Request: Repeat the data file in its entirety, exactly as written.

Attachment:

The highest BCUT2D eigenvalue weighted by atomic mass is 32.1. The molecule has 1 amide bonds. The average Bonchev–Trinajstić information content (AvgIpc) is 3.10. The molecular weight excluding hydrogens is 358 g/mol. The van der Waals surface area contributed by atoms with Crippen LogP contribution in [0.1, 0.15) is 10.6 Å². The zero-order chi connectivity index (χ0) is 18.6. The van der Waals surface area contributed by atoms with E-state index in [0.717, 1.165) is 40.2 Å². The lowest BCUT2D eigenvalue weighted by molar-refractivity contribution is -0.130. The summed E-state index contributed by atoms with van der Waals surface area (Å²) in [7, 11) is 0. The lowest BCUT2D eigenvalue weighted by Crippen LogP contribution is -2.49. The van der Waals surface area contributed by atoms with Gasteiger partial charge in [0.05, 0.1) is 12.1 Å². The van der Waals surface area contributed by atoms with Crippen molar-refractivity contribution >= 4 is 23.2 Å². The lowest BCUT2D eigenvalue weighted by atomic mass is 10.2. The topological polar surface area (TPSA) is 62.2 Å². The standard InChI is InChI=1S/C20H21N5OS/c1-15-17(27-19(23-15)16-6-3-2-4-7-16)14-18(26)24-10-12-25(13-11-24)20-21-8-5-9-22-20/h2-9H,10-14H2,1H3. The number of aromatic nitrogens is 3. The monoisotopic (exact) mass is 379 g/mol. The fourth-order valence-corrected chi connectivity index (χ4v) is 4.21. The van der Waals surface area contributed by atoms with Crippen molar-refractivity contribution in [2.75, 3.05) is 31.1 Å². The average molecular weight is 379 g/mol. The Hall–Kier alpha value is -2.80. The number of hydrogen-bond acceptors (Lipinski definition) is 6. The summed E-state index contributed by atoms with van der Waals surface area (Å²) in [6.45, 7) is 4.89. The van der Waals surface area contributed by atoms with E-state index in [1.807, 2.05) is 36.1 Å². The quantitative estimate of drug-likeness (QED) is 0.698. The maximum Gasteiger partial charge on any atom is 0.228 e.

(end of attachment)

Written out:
The highest BCUT2D eigenvalue weighted by atomic mass is 32.1. The molecule has 1 amide bonds. The average Bonchev–Trinajstić information content (AvgIpc) is 3.10. The molecular weight excluding hydrogens is 358 g/mol. The van der Waals surface area contributed by atoms with Crippen LogP contribution in [0.1, 0.15) is 10.6 Å². The zero-order chi connectivity index (χ0) is 18.6. The van der Waals surface area contributed by atoms with E-state index in [0.717, 1.165) is 40.2 Å². The lowest BCUT2D eigenvalue weighted by molar-refractivity contribution is -0.130. The summed E-state index contributed by atoms with van der Waals surface area (Å²) in [7, 11) is 0. The lowest BCUT2D eigenvalue weighted by Crippen LogP contribution is -2.49. The van der Waals surface area contributed by atoms with Gasteiger partial charge in [0.05, 0.1) is 12.1 Å². The van der Waals surface area contributed by atoms with Crippen molar-refractivity contribution >= 4 is 23.2 Å². The lowest BCUT2D eigenvalue weighted by atomic mass is 10.2. The topological polar surface area (TPSA) is 62.2 Å². The standard InChI is InChI=1S/C20H21N5OS/c1-15-17(27-19(23-15)16-6-3-2-4-7-16)14-18(26)24-10-12-25(13-11-24)20-21-8-5-9-22-20/h2-9H,10-14H2,1H3. The number of aromatic nitrogens is 3. The monoisotopic (exact) mass is 379 g/mol. The fourth-order valence-corrected chi connectivity index (χ4v) is 4.21. The van der Waals surface area contributed by atoms with Crippen molar-refractivity contribution in [2.75, 3.05) is 31.1 Å². The average molecular weight is 379 g/mol. The Hall–Kier alpha value is -2.80. The number of hydrogen-bond acceptors (Lipinski definition) is 6. The summed E-state index contributed by atoms with van der Waals surface area (Å²) in [6.45, 7) is 4.89. The van der Waals surface area contributed by atoms with E-state index in [1.807, 2.05) is 36.1 Å². The quantitative estimate of drug-likeness (QED) is 0.698. The maximum Gasteiger partial charge on any atom is 0.228 e.